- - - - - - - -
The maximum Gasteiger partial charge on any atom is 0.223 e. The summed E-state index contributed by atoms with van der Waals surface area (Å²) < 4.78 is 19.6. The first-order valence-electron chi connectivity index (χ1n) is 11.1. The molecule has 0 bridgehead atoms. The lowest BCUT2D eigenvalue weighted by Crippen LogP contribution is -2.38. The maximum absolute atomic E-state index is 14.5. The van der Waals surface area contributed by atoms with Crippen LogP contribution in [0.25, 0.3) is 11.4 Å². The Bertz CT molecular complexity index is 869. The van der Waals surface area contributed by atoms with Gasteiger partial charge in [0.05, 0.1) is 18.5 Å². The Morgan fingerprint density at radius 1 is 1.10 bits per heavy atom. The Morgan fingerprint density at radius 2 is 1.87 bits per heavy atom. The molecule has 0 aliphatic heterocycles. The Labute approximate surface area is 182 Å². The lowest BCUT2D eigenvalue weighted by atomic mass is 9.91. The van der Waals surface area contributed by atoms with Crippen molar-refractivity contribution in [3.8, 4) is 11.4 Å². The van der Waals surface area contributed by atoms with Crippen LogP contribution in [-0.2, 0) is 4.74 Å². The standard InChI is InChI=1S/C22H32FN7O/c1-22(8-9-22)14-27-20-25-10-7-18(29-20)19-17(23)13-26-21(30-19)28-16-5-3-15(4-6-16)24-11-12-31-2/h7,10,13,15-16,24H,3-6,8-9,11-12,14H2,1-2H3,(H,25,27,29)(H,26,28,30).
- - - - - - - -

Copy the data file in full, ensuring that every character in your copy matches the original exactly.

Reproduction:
The maximum Gasteiger partial charge on any atom is 0.223 e. The summed E-state index contributed by atoms with van der Waals surface area (Å²) < 4.78 is 19.6. The first-order valence-electron chi connectivity index (χ1n) is 11.1. The molecule has 0 bridgehead atoms. The lowest BCUT2D eigenvalue weighted by Crippen LogP contribution is -2.38. The maximum absolute atomic E-state index is 14.5. The van der Waals surface area contributed by atoms with Crippen LogP contribution in [0.25, 0.3) is 11.4 Å². The Bertz CT molecular complexity index is 869. The van der Waals surface area contributed by atoms with Gasteiger partial charge in [0.05, 0.1) is 18.5 Å². The Morgan fingerprint density at radius 1 is 1.10 bits per heavy atom. The Morgan fingerprint density at radius 2 is 1.87 bits per heavy atom. The molecule has 0 aliphatic heterocycles. The Labute approximate surface area is 182 Å². The lowest BCUT2D eigenvalue weighted by atomic mass is 9.91. The van der Waals surface area contributed by atoms with Crippen molar-refractivity contribution in [3.8, 4) is 11.4 Å². The van der Waals surface area contributed by atoms with Crippen LogP contribution in [-0.2, 0) is 4.74 Å². The standard InChI is InChI=1S/C22H32FN7O/c1-22(8-9-22)14-27-20-25-10-7-18(29-20)19-17(23)13-26-21(30-19)28-16-5-3-15(4-6-16)24-11-12-31-2/h7,10,13,15-16,24H,3-6,8-9,11-12,14H2,1-2H3,(H,25,27,29)(H,26,28,30).